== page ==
A Global Perspective on Marine Shock Mitigation
A challenge for the builders of next generation RIBs and high speed craft is delivering platforms that balance high performance with the physical demands on crew and passengers.
To enable a holistic approach to reducing injury, operators need to share lessons learned by other sectors - including coxswain training, managing time and speed expectations for different vessels and improved passage planning.
EU and UK Vibration Directives recognise that fast boats can be a high risk means of transport. RS & WBV (Repeated Shock & Whole Body Vibration) can be damaging to helmsman, boat crew and their passengers. Acute and chronic injuries from operating at speed in waves include lower back and knee injuries.
The definition of shock mitigation is, 'to make a violent collision or impact less intense'. A shock mitigation strategy is essential for all craft that undertake open sea transits or operate in rough water. This includes rivers and estuaries with wind against tide conditions which form short, steep waves.
With the arrival of ‘unbreakable boats’ plus a surplus of engine power ‘man’ is often considered the weakest link. In recent years, academia and industry focus has mainly been on developing mechanical suspension Efforts now include improving seat cushion performance and reducing fatigue for occupants of lower speed vessels.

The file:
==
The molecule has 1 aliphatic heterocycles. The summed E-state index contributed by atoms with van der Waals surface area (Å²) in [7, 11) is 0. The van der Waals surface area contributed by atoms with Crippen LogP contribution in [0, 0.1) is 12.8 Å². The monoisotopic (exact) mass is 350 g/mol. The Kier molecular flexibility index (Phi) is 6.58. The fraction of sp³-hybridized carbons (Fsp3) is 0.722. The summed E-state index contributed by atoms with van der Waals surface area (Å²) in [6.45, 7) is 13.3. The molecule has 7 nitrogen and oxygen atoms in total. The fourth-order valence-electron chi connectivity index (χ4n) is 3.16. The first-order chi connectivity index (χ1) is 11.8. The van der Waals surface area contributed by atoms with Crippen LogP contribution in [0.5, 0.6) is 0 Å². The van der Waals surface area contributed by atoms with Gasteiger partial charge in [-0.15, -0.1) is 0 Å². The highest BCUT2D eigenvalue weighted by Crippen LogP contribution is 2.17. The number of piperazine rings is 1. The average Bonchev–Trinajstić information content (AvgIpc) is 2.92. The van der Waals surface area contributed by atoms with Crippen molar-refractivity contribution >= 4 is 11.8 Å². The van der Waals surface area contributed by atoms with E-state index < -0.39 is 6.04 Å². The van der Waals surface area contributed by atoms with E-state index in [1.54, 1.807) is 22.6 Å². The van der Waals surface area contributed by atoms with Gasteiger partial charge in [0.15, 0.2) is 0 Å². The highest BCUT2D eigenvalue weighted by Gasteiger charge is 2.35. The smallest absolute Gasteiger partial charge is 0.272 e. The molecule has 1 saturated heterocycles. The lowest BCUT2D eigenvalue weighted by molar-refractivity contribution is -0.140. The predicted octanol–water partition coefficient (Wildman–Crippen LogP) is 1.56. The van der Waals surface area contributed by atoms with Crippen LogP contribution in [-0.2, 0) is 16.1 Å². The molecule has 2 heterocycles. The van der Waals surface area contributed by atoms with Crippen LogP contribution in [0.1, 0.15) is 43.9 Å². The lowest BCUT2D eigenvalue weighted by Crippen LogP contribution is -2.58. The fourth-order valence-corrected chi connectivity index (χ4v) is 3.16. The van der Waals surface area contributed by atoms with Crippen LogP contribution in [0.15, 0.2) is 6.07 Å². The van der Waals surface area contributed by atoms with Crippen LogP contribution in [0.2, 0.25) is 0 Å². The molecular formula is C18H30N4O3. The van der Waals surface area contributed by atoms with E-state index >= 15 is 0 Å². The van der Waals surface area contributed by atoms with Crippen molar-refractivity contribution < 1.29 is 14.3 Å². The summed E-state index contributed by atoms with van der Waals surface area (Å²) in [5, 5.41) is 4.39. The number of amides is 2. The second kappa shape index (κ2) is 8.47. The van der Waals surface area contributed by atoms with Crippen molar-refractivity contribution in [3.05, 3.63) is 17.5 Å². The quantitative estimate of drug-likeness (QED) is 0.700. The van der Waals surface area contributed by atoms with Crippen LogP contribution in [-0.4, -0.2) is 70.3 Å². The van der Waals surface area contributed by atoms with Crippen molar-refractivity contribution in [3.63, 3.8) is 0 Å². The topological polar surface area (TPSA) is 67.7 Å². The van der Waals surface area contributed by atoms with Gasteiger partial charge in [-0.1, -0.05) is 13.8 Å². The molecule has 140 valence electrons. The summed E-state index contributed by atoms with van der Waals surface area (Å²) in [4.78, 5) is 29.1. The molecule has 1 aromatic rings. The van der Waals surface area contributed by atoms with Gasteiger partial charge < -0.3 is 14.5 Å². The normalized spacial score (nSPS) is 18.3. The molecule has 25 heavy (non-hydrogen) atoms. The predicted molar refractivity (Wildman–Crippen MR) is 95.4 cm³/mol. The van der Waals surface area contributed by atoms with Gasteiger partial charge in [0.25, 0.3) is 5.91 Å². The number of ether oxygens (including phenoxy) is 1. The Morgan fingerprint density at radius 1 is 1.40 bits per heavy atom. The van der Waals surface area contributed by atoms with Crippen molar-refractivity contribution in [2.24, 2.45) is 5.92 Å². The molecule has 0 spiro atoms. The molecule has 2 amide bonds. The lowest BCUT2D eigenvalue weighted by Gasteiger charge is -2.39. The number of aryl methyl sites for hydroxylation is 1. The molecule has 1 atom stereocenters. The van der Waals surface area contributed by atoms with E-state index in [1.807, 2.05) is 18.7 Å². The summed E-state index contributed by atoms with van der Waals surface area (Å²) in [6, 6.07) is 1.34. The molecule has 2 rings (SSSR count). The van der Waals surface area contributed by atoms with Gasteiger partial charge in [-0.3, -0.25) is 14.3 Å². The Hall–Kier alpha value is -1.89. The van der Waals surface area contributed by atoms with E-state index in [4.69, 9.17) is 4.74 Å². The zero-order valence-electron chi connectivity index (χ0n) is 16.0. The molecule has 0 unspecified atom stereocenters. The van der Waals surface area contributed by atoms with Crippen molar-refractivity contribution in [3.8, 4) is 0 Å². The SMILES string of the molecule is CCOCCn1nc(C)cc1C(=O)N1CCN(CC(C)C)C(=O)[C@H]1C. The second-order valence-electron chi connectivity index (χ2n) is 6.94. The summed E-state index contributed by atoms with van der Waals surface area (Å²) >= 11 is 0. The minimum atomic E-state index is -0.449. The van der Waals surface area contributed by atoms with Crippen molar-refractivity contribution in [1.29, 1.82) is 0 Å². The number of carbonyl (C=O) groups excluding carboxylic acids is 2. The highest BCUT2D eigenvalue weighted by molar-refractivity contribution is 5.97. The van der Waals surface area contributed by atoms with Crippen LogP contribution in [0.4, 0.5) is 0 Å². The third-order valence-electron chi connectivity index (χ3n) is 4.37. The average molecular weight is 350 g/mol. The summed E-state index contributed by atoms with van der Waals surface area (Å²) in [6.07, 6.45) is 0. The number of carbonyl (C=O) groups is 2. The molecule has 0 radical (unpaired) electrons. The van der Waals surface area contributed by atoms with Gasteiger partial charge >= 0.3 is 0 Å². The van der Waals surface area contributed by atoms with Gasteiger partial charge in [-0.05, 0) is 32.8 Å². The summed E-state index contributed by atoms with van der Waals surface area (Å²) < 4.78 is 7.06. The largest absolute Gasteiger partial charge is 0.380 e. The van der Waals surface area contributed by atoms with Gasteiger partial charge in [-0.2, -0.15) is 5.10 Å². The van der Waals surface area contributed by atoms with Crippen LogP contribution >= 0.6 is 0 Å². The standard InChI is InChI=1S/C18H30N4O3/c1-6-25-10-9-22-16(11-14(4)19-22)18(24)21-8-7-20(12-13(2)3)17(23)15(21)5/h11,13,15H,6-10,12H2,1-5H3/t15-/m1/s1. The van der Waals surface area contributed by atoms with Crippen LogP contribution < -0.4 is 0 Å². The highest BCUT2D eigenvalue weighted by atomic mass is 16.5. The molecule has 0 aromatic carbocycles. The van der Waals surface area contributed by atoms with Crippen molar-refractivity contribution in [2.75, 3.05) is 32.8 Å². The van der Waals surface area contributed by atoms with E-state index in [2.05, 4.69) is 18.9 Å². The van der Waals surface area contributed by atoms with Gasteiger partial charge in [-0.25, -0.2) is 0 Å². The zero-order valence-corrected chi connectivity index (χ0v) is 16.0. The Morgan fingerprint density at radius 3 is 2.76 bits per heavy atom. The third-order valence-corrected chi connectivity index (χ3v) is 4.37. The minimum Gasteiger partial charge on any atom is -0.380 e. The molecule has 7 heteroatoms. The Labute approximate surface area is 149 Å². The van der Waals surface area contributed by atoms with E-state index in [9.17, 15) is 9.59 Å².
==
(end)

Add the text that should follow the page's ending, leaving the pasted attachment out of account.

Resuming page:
Hard decks can be an issue when people stand in one place. To reduce fatigue, cushion decking materials can be used when leaning posts or jockey style seating require feet on the deck. Even with high performance seating installed, people need to walk around the vessel to carry out onboard tasks or to embark.
Other areas requiring attention include fore-aft, lateral and vector forces for all types and speeds of vessels. Accelerometers are increasing being used to measure vibration and impact - then to quantify how much benefit different technologies can offer.
NEXT GEN Shock Mitigation Workshop - 6 October 2020
The NEXT GEN Shock Mitigation Workshop examines how groups around the world are taking different approaches to solving these problems - and how these efforts can be utilized by organisations to reduce the risk of injury for people working on boats.
For further information please contact:
Claire Donnelly +44 (0)7709 675258
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